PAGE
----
Diagnosis of ancient tumors and infectious diseases depends on the specific detection of cancer cells and pathogens in buried individuals; these fields of research are known as paleoncology and paleomicrobiology, two emerging disciplines which have benefited from technological advances. Over the last years, aDNA limitations due to potential contamination by modern DNA and altered aDNA, together with the high costs, have led to the development of alternative methods for the detection and characterization of non nucleotidic biomolecules, including proteins. We review some past studies with a major impact in soft tissue paleopathology in Italy and discuss the relevance of these materials to study ancient diseases. We mention among others: in 1986, smallpox virus in a 16th century Italian mummy; in 1989, syphilitic treponemes in an Italian mummy of the same age; in 1992, Trypanosoma cruzi in a pre-Columbian mummy with megavisceral syndrome; in 1996, K-ras mutation in the adenocarcinoma of Ferrante I of Aragon, King of Naples in the 15th century; in 2003, a sequence of Human Papilloma Virus (HPV) in a Renaissance Italian mummy; in 2004, digitalis poisoning in the natural mummy of Cangrande della Scala, lord of Verona (1291-1329); in 2010, Plasmodium falciparum in the bone tissue of the Medici in Florence. In conclusion, immunohistochemistry and electron microscopy, two morphological disciplines which, compared to ancient DNA studies, have been rather neglected in the past years, can still be useful and have to be revaluated in Paleopathology. The future potential of these researches should be considered in managing the preservation of bioarchaeological specimens stored in laboratories and museums.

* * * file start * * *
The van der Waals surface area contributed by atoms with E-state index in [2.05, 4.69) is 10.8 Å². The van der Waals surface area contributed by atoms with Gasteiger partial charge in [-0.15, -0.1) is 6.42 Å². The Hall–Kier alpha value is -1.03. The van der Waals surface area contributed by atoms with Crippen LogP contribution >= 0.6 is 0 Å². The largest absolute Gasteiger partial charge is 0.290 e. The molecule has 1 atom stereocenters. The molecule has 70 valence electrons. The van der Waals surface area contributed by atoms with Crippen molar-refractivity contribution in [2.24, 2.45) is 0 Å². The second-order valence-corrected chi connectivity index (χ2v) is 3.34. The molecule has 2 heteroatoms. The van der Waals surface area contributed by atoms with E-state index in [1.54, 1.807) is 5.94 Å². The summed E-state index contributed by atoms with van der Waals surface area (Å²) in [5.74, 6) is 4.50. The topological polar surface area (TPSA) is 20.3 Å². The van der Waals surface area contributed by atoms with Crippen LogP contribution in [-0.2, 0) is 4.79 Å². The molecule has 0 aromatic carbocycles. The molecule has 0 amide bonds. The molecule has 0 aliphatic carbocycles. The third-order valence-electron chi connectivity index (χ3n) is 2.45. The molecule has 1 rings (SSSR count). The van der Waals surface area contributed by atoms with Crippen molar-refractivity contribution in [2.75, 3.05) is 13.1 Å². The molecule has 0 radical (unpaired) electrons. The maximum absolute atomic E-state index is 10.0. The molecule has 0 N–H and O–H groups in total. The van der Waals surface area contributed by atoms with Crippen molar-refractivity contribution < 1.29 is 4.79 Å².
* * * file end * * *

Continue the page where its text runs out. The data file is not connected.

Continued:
Ancient Remnants: Biomolecules in Paleopathology

FORNACIARI, GINO
2013

Abstract

Diagnosis of ancient tumors and infectious diseases depends on the specific detection of cancer cells and pathogens in buried individuals; these fields of research are known as paleoncology and paleomicrobiology, two emerging disciplines which have benefited from technological advances. Over the last years, aDNA limitations due to potential contamination by modern DNA and altered aDNA, together with the high costs, have led to the development of alternative methods for the detection and characterization of non nucleotidic biomolecules, including proteins. We review some past studies with a major impact in soft tissue paleopathology in Italy and discuss the relevance of these materials to study ancient diseases. We mention among others: in 1986, smallpox virus in a 16th century Italian mummy; in 1989, syphilitic treponemes in an Italian mummy of the same age; in 1992, Trypanosoma cruzi in a pre-Columbian mummy with megavisceral syndrome; in 1996, K-ras mutation in the adenocarcinoma of Ferrante I of Aragon, King of Naples in the 15th century; in 2003, a sequence of Human Papilloma Virus (HPV) in a Renaissance Italian mummy; in 2004, digitalis poisoning in the natural mummy of Cangrande della Scala, lord of Verona (1291-1329); in 2010, Plasmodium falciparum in the bone tissue of the Medici in Florence. In conclusion, immunohistochemistry and electron microscopy, two morphological disciplines which, compared to ancient DNA studies, have been rather neglected in the past years, can still be useful and have to be revaluated in Paleopathology. The future potential of these researches should be considered in managing the preservation of bioarchaeological specimens stored in laboratories and museums.
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Utilizza questo identificativo per citare o creare un link a questo documento: https://hdl.handle.net/11568/272936
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